It is the deadliest attack in three years in the Iraqi capital. Nearly thirty people were killed on Thursday, January 21, by two suicide bombers who blew themselves up in a market in central Baghdad.
A first man set off his explosive belt in the midst of vendors and onlookers in the second-hand clothing market in Tayaran Square, the interior ministry said. While a crowd was forming to try to come to the aid of the victims, a second suicide bomber detonated his explosives, he added.
Latest assessment given by the official Iraqi news agency, Iraq News Agency: 28 dead and 73 injured. Doctors say they fear that the toll will continue to climb in the metropolis of ten million inhabitants, where the Ministry of Health has announced that it has placed all medical staff on maximum alert.
On the square, a busy crossroads of Baghdad, puddles of blood were visible, as were shreds of clothing torn by the explosions, a photographer from Agence France-Presse (AFP) noted. Soldiers and paramedics were deployed en masse on the square, the first blocking access and the second busy moving bodies or helping the wounded, in a ballet of ambulances with heady sirens.
An attack with exactly the same modus operandi had already mourned this same place, killing 31 people three years ago almost to the day. As in 2018, this attack comes as the authorities are discussing the organization of a legislative election, a deadline regularly accompanied by violence in Iraq.
Early elections for a new parliament had been promised by the government for June. But the authorities are currently proposing to postpone them until October in order to give the Election Commission more time to organize the poll.
However, many politicians say they doubt the holding of an early election – in June as in October – because the sine qua non is a dissolution of Parliament. However, only deputies can vote their own dissolution and none has given any assurance in this regard.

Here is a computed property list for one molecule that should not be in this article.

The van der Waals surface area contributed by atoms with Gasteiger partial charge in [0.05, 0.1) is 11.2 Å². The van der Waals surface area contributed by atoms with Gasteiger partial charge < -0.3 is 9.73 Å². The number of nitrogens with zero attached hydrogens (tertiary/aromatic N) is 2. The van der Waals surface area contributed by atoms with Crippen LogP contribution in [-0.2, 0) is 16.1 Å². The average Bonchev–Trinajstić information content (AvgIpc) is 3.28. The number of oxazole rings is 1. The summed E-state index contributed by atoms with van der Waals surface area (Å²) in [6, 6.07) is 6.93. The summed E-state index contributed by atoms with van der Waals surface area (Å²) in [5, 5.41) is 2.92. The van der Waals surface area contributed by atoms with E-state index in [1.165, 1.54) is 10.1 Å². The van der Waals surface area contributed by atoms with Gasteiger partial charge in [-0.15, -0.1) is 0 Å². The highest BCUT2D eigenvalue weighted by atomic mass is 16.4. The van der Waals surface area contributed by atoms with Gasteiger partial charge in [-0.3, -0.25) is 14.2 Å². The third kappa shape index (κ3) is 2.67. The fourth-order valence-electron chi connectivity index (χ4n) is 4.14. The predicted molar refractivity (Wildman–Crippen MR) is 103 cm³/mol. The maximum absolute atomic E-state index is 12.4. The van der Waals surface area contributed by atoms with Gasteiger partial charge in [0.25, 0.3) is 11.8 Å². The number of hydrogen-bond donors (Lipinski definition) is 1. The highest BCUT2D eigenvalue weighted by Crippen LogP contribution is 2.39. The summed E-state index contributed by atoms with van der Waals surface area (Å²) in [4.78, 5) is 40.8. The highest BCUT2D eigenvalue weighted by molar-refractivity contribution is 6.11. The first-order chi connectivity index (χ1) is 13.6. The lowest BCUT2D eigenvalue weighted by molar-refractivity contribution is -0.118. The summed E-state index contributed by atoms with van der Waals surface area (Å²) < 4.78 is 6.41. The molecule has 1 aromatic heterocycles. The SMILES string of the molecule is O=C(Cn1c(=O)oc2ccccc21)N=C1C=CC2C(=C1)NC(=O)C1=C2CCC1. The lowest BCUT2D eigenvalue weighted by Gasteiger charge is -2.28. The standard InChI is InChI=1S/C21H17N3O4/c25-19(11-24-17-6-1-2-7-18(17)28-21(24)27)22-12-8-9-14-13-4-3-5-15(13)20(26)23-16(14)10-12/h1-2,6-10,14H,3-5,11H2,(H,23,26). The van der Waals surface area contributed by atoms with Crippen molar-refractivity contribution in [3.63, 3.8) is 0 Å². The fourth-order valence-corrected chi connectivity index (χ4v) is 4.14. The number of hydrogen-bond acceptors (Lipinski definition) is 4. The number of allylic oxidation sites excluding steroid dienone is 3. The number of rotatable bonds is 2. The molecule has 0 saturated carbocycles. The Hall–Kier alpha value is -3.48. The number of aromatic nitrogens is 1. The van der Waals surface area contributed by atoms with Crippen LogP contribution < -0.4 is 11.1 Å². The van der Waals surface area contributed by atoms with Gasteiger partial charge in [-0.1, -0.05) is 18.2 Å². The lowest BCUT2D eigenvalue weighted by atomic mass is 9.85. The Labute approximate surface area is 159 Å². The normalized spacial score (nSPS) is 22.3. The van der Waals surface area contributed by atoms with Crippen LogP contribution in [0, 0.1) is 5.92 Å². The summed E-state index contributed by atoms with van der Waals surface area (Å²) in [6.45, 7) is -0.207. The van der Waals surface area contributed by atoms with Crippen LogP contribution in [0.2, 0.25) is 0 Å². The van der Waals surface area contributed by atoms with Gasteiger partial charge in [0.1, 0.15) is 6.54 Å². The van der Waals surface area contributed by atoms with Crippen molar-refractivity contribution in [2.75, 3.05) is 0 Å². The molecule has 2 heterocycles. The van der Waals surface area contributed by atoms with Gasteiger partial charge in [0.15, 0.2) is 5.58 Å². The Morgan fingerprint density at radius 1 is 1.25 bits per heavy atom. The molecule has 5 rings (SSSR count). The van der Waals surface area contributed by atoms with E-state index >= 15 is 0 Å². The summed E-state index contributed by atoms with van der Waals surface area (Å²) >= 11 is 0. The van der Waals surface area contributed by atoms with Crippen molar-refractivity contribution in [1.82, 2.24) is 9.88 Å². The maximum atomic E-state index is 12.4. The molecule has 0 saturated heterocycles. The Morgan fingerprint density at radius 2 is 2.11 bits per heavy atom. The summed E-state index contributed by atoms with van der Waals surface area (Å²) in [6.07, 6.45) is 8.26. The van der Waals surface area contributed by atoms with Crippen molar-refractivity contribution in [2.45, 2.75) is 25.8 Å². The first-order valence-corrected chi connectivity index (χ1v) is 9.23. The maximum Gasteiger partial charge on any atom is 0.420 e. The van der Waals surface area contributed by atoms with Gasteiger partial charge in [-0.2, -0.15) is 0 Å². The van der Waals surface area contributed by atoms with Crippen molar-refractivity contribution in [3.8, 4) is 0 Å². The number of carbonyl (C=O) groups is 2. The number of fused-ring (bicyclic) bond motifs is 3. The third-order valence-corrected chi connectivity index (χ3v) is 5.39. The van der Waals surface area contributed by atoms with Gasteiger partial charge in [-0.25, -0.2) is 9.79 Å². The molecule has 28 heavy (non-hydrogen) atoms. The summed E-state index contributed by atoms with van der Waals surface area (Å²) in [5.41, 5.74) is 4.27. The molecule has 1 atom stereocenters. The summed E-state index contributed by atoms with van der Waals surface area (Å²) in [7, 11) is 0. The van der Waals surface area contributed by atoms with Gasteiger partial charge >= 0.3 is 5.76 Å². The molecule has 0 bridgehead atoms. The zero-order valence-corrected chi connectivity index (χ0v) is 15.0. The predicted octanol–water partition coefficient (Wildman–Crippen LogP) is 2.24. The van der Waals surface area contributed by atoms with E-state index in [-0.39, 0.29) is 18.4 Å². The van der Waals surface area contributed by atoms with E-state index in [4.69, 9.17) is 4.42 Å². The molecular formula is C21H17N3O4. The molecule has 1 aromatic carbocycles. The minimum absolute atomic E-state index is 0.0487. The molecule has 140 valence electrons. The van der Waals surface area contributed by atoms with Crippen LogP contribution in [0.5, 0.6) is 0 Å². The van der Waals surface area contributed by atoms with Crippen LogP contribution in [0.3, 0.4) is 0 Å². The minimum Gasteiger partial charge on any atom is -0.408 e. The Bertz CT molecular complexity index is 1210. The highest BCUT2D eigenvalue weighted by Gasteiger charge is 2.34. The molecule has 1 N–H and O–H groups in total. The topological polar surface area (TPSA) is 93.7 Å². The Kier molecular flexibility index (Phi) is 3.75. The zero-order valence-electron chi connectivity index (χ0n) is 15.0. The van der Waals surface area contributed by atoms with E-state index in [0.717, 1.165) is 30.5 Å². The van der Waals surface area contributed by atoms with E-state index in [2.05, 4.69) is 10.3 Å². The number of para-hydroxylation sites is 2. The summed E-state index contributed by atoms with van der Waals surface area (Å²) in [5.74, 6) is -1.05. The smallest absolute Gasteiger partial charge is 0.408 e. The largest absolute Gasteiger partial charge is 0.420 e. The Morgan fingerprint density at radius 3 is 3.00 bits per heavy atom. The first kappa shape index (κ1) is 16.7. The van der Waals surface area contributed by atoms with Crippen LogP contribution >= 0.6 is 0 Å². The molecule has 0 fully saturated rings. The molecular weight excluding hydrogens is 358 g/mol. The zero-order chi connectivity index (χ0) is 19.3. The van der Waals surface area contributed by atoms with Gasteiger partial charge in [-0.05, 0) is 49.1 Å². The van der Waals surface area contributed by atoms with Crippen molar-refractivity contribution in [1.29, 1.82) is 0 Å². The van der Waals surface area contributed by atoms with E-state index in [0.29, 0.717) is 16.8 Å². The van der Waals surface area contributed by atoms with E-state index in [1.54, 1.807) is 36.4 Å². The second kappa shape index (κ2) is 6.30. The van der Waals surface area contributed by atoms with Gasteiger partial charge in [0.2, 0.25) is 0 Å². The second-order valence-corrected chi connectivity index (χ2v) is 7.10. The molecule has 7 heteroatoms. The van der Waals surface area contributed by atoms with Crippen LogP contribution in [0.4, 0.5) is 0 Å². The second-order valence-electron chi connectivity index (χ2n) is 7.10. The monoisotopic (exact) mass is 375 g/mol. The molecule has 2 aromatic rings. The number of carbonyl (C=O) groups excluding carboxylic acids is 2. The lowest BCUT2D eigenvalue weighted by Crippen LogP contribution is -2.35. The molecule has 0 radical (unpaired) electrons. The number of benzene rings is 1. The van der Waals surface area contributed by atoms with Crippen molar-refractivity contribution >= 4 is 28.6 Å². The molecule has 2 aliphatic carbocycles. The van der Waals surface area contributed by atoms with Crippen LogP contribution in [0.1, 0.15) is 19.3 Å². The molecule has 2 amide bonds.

Thursday’s double suicide bombing was not immediately claimed, but this modus operandi has been used in the past by the Islamic State (IS) group, which occupied nearly a third of Iraq in 2014 before Baghdad claims to have won its war against the jihadists at the end of 2017.
Since then, jihadist cells have been holed up in the many mountainous and desert areas of the country. So far, however, ISIS has only claimed responsibility for small-scale attacks, usually carried out at night against military positions in isolated areas far from cities. The last attacks that killed several people in Baghdad date back to June 2019.
The attack comes as the United States has reduced its troops in Iraq to 2,500, a drop that “Reflects the increased capabilities of the Iraqi army”, in the words of Pentagon chief Christopher Miller. This reduction “Does not mean a change in US policy”, he insisted. “US and coalition forces remain in Iraq to ensure lasting defeat” of ISIS.
The United States is at the head of an international coalition deployed in Iraq since 2014 to fight ISIS. Almost all of the troops from the other member states of the coalition left the country in 2020 at the start of the pandemic due to the new coronavirus.